For best actress: Sandrine Pinna in "Yang Yang;" Yolanda Yuan in "Like a Dream;" Zhou Xun in "The Message;" Li Bingbing in "The Message"

for best supporting actor: Cai Zhennan in "Ending Cut;" Huang Chien-wei in "Yang Yang;" Zhang Hanyu in "The Equation of
Love and Death;" Wang Xueqi in "Forever Enthralled"

for best supporting actress: Liou Yiin Shang in "Sleeping with Her;" Lu Yi-ching in "A Place of One's Own;" Wai Ying-hung in "At the End of Daybreak;"
Zhang Ziyi in "Forever Enthralled"

for best original screenplay: Leon Dai, Chen Wen-pin for "No Pudeo Vivir Sin Ti;" Cui Siwei, Xing Aina, Wang Hongwei, Wang Yao, Zhou Zhiyong, Yue Xiaojun,
Zhang Cheng for "Crazy Racer;" Cheng Wen-tang, Cheng Jin-fen, Chang I-Feng for "Tears;" Eddie Fong, Clara Law for "Like a Dream"

for best cinematography
: Song Xiaofei for "Cow;" Sion Michel for "Like a Dream;" Zhao Xiaoshi for "Wheat;" Cao Yu for "City of Life and Death"

for best editing: Cheung King-wai for "KJ: Music and Life;" Leon Dai for "No Pudeo Vivir Sin Ti;" Kong Jinlei for "Cow;" Zhang Yifan, Du Yuan, Tang Hua for "Crazy Racer"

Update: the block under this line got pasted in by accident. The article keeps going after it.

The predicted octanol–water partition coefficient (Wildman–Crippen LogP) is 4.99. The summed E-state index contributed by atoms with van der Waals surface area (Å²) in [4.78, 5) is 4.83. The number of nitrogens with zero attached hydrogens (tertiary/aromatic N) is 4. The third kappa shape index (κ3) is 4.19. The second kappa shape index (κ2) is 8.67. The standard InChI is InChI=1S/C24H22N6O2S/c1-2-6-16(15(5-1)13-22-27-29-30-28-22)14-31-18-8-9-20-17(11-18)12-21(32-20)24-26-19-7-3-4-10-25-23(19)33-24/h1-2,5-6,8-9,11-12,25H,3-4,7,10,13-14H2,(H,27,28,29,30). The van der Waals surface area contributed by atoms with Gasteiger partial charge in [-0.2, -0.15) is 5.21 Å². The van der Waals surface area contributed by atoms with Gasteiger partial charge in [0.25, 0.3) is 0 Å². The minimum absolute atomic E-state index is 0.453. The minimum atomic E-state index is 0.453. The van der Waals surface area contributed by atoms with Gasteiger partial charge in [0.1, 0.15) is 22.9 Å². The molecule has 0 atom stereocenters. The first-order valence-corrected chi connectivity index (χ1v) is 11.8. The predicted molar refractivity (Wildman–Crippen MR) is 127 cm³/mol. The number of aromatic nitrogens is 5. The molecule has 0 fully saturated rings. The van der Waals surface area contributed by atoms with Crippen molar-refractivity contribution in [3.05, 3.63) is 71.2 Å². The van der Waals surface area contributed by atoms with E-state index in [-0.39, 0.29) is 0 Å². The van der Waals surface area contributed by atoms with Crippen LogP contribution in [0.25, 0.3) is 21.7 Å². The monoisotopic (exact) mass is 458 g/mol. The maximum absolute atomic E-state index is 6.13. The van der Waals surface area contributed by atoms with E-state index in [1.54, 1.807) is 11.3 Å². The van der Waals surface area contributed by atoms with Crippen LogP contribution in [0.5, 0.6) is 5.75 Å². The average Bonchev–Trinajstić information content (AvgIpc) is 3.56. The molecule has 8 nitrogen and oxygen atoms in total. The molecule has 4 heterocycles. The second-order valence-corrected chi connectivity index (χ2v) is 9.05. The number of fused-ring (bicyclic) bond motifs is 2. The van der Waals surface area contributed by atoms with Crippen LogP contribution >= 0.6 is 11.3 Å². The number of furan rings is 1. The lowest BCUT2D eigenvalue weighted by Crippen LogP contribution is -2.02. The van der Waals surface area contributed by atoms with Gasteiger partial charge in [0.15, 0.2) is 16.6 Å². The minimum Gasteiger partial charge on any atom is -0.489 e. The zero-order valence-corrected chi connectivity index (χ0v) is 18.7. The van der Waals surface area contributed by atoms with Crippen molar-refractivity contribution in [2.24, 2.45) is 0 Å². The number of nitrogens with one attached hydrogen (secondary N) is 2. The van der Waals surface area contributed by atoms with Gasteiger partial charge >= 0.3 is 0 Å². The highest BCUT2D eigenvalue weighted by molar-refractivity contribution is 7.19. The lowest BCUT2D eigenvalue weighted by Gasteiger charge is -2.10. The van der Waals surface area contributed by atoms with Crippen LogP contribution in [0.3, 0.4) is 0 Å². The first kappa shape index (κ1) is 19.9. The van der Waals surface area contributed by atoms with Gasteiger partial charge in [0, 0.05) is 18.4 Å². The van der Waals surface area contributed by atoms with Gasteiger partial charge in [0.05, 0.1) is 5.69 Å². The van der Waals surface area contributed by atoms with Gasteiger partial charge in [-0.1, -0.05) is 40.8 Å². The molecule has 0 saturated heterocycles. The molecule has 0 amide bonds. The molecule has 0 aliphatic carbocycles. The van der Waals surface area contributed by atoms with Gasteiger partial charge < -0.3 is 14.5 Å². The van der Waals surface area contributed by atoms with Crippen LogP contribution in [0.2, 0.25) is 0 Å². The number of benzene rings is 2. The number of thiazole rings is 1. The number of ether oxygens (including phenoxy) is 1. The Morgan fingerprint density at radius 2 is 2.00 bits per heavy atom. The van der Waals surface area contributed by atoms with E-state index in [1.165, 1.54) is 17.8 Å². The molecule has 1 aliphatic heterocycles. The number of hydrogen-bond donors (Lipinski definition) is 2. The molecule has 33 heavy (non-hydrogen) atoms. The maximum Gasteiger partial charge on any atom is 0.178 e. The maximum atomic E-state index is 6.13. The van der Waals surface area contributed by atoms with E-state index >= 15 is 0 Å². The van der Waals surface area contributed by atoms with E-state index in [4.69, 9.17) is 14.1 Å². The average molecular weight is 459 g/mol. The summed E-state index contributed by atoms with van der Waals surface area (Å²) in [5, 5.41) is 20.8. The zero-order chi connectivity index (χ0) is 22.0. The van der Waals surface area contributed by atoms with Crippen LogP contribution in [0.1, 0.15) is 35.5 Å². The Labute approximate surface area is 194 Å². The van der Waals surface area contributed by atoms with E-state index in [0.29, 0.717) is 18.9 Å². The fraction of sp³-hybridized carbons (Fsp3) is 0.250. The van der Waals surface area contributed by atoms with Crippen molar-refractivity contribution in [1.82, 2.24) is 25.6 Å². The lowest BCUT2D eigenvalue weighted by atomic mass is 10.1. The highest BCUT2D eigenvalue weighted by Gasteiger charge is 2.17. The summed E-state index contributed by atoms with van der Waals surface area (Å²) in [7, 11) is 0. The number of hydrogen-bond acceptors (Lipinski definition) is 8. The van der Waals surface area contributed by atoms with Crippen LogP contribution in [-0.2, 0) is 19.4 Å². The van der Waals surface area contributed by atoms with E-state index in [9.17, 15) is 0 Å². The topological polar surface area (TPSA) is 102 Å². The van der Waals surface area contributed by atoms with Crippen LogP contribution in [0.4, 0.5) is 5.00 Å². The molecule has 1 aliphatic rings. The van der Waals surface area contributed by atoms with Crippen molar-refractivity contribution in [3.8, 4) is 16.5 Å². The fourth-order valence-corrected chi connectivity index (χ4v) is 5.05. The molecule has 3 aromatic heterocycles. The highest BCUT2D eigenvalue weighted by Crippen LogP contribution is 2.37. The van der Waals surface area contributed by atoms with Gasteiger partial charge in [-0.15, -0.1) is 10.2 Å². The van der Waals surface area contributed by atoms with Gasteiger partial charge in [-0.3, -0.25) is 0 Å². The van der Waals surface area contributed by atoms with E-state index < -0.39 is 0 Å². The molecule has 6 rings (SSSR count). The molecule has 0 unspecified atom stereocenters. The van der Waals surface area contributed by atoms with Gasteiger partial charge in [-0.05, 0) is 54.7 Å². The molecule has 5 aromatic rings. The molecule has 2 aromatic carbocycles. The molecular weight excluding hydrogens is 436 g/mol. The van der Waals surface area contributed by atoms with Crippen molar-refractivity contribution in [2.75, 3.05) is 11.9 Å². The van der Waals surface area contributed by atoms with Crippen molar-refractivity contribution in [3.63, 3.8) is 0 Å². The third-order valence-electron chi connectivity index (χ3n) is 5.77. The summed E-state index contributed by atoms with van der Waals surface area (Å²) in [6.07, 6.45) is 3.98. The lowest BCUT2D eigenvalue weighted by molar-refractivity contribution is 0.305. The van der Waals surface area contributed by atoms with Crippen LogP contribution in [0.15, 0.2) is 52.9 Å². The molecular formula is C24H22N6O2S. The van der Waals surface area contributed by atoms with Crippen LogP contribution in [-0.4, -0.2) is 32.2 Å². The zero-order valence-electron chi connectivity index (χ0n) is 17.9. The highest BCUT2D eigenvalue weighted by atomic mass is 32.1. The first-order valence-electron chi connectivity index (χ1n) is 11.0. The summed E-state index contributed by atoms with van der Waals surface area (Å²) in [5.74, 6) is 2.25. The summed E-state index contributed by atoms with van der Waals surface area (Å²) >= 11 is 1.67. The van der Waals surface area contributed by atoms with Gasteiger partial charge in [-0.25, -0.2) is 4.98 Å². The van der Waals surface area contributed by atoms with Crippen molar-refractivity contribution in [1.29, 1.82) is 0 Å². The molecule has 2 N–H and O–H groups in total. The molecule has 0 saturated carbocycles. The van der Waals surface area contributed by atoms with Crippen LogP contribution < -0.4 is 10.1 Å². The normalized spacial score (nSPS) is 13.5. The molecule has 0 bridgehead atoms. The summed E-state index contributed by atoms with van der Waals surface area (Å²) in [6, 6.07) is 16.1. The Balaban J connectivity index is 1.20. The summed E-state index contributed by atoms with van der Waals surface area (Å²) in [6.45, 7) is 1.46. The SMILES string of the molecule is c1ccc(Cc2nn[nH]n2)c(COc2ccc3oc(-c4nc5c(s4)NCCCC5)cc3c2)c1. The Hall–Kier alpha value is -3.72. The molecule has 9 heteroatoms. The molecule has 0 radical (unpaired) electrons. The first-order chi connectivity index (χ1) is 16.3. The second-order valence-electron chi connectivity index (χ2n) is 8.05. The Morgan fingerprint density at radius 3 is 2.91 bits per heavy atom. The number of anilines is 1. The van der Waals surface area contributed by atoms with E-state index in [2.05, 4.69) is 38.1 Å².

Blockbusters such as Ip Man, Red Cliff II, and Shinjuku Incident were passed over. Chen Kaige's "Mei Lanfang" was also snubbed.

Winners will be announced on Saturday.

Thursday, November 5, 2009

Battlefield Coals

The subtitle of the book "In the Can" (Emmis Books, 2005) announces what it is about: "The greatest career missteps, sophomore slumps, what-were-they-thinking decisions, and fire-your-agent moves in the history of the movies." Whew! what a subtitle!

The authors Lou Harry and Eric Furman choose the biggest critical and commercial duds for many of contemporary Hollywood stars. There are box-office champions (Tom Cruise, Tom Hanks, Julia Roberts, Mel Gibson) and master thespians (De Niro, Streep, Hoffman, Lange); there are old favorites (Jack Nicholson, Al Pacino, Jane Fonda, Barbra Streisand) and there are new players (Johnny Depp, Will Smith, Nicole Kidman, Julianne Moore).

In their introduction, Harry and Furman first note that James Dean and John Cazale (above) are the only actors to have a perfect record in the movies. Consider:

James Dean-
Rebel Without a Cause; East of Eden; Giant

John Cazale-
The Godfather Parts I and II; The Conversation; Dog Day Afternoon; The Deer Hunter